verb (used without object)
verb (used with object)
Origin of wander
Examples from the Web for wander
Finally, I have to wander slightly off brief with my last two recommendations.Doctors Can Write More Than Prescriptions: The Best Books by Doctors|Gabriel Weston|August 14, 2014|DAILY BEAST
One can even rent out the villa here or wander down from the Arc de Triomphe and peek through the fence.
Of all the war-torn eras in the all the history of the world, why, Frank Miller and Zack Snyder, did you have to wander into mine?‘300’ Is a Misleading, Muscle-Bound Travesty of Ancient History|James Romm|March 13, 2014|DAILY BEAST
Guests snatch up the eccentric-looking drinks that line the bar as they wander around before the performance.
In Jordan, in Kuwait, in Turkey, not even a dog could wander into Iraq, but from Der ez-Sour we went where we wanted.
"I would rather you did not wander on the moor so late at night," Mildred Caniper said.Moor Fires|E. H. (Emily Hilda) Young
Crossing the square where the Tacon theatre and circus stand, I wander through the narrow, ill-paved streets of the Cuban capital.The Pearl of the Antilles, or An Artist in Cuba|Walter Goodman
It is dangerous to wander in fairyland, as Chesterton has himself demonstrated, "one might meet a fairy."G. K. Chesterton, A Critical Study|Julius West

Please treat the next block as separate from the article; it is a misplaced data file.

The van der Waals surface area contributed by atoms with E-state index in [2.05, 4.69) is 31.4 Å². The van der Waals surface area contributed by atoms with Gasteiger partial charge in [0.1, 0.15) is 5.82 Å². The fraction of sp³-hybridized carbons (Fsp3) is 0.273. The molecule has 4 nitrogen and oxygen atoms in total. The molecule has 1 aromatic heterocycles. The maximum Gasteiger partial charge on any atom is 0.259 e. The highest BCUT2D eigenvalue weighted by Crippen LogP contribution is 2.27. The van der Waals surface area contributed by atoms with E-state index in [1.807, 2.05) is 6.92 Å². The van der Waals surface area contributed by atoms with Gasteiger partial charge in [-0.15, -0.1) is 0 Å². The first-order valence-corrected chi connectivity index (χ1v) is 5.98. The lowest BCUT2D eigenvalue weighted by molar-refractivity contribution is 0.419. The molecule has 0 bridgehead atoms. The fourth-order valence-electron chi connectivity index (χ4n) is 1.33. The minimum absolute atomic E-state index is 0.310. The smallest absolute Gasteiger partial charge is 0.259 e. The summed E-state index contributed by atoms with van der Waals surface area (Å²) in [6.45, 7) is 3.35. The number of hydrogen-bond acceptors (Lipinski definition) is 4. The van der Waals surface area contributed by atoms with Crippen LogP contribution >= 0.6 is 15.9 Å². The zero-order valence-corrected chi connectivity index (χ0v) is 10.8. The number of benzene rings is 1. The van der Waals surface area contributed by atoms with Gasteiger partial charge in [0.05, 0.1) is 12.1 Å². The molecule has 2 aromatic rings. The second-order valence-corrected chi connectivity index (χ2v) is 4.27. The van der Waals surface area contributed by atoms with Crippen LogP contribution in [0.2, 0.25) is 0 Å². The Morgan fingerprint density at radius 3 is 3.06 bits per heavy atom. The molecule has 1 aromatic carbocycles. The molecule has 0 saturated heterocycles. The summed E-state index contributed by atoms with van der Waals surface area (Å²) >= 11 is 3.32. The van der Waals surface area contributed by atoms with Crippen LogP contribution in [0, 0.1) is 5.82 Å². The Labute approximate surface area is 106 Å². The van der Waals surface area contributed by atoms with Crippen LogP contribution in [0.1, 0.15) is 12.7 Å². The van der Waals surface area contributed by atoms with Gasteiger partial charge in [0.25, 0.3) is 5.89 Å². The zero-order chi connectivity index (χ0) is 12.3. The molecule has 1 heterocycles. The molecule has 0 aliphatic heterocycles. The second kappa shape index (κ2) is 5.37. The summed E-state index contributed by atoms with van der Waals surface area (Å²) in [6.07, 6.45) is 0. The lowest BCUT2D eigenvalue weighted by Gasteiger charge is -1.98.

Why should we be of the tribe of Manasseh when we can wander with Esau?Leigh Hunt's Relations with Byron, Shelley and Keats|Barnette Miller
Know this, and your thoughts will never want matter to be employed on; nor will they be suffered to wander much abroad.A Christian Directory (Volume 1 of 4)|Richard Baxter
British Dictionary definitions for wander
verb (mainly intr)
Word Origin for wander
Word Origin and History for wander
Old English wandrian "move about aimlessly, wander," from West Germanic *wandrojan (cf. Old Frisian wondria, Middle Low German, Middle Dutch wanderen, German wandern "to wander," a variant form of the root represented in Old High German wantalon "to walk, wander"), from root *wend- "to turn" (see wind (v.)). In reference to the mind, affections, etc., attested from c.1400. Related: Wandered; wandering. The Wandering Jew of Christian legend first mentioned 13c. (cf. French le juif errant, German der ewige Jude).